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30 responses to “Is the apparent recent acceleration in temperature significant?

  1. The answer will depend a lot on the length of the period. Take a shorter period and none of the datasets will show statistically significant acceleration. Make the period 100 years and all observational datasets show accelerated warming.

    [Response: The question was about *recent* acceleration, and I take that to mean since the last “turning point” we can establish with certainty. That’s about 1975 — earlier for some data sets, later for others — but that’s the earliest time we *used to* be able to say “no statistically significant acceleration.” Starting with 1979 includes most of that time span for all data sets, and enables us to include satellite data too.

    I think the point is that for a long time we haven’t been able to contradict “straight-line trend since 1979.” But lately, for some data sets (NASA and NOAA) that has changed.]

    • My comment was more aimed at your readers, than at you. I was trying to add context for people not analysing with climate data regularly and explain who much work the term recent does.

      It would be interesting to see how much acceleration is possible before the change point algorithm sets another breakpoint and make the new recent warming period a straight line without acceleration again.

  2. Thanks Tamino for this job.

    Interesting is here that C&W’s infilling using kriging interpolation doesn’t show accelaration, unlike NASA & NOAA do.

    I therefore would be very surprised if the data provided by the Japanese Met Agency would!

    because JMA is known to be a bit stingy with infilling.

    Tamino, this is clearly off topic here, but the stuff below irritates me to such an extent that I would be grateful if you had time & interest to go a bit into it:


    [Response: That’s about the most crack-pot crackpottery I’ve ever seen — and I’ve seen a lot. Really, I have better things to do with my time. Especially now. Sorry, but I’m going to do the author a favor by not giving free publicity.]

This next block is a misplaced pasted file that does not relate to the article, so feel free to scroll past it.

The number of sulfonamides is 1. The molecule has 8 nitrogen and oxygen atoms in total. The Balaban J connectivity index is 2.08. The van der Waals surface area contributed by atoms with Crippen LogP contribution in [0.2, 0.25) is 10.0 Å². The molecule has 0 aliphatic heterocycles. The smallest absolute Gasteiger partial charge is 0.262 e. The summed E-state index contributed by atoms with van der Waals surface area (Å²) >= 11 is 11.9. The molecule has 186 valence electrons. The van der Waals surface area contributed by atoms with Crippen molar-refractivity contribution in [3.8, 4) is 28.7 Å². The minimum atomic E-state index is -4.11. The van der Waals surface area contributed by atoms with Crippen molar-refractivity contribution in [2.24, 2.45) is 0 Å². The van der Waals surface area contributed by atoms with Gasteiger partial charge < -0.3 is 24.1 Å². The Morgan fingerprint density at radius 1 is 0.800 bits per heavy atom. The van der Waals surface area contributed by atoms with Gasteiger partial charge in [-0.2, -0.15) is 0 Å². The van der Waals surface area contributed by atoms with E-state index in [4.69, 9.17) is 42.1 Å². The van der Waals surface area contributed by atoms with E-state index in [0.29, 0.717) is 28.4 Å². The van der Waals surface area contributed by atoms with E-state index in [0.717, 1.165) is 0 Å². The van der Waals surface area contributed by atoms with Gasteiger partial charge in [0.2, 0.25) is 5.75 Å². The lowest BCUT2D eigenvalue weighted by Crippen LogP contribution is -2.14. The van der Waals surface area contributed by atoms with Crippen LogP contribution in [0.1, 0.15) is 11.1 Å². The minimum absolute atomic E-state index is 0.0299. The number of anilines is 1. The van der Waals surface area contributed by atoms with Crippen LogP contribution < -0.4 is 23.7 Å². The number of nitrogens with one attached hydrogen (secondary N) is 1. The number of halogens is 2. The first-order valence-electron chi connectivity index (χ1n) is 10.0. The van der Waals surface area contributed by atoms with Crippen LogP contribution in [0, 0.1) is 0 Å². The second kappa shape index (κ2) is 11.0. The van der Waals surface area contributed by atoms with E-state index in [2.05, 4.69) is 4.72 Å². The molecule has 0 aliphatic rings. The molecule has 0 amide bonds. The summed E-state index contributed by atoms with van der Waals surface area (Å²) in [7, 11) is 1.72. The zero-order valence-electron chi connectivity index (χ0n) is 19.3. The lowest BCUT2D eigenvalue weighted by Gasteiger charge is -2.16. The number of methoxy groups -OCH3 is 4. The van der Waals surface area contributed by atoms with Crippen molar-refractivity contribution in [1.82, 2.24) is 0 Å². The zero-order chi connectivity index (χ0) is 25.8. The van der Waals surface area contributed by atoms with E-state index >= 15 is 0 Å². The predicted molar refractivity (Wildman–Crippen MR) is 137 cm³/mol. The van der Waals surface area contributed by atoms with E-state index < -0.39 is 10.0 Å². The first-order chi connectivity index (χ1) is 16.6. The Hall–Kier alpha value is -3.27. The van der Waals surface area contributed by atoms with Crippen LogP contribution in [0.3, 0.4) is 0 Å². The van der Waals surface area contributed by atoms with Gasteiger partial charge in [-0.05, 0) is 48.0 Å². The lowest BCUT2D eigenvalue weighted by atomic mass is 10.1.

3. Thanks for the work.
    Kind o’good news, but only kind of: it’s only linearly heading to catastrophic warming, not faster than linearly (to avoid the practically always misused word “exponentially” here).
    To throw in other, albeit microscopic scale news: my cousin refrained fromt flying to India because of climate reasons. I said: “3 x Bravo!”.
    And we need the price on GHG emissions.

  4. The temperature records have seemed remarkably linear until recently, and that back to 1975. So I would have thought testing for acceleration over the entire period will require a bit of movement to overrule that linearity.

    And regarding the ‘movement’ that has appeared to-date, messing around with the NOAA data, the NH Ocean temperatures as well as the SH Land temperatures do seem to have a bit more vaaah-vaaah-vooom in these recent few years relative to the vaaah-vaaah-vooom in NH Land, while the SH Ocean is showing decidedly less.

  5. IIRC, NASA and HadCRU data use distinct methods to measure/infer temperature on the poles. Would that be a factor? It is generally assumed/observed that the poles warm faster, which now shows up already in the NASA data, but not yet in HadCRU.

  6. The answer also depends upon the p-value cutoff chosen. People can claim that cutoff is picked “by convention” but that doesn’t endow it with any special meaning.

    The behavior as datasets vary isn’t surprising either: p-values are random variables.

    [Response: All of which highlights some of the shortcomings of p-values, and makes a Bayesian approach look good. Someday …]

  7. Excellent work and presentation. I think acceleration is happening, but I accept your work and conclusion that we can be sure yet based on the data. I think you are correct that by 2025 we may have enough data to say definitively, yes, acceleration is happening. We could address global warming on something like a global war financial footing and really turn global emissions down by 2025, but I don’t see much sign that we will do that. Grab your fiddles, Rome is burning. Hot time in the old town tonight.

    • There is acceleration, just not statistically significant over this period. The temperature was slowly going down for thousands of years and is now rising fast, so there sure was a clear acceleration.

      • to VV on acceleration: If the acceleration seen is not statistically significant, doesn’t that mean we cannot rule out noise and natural variation as the “acceleration” being seen?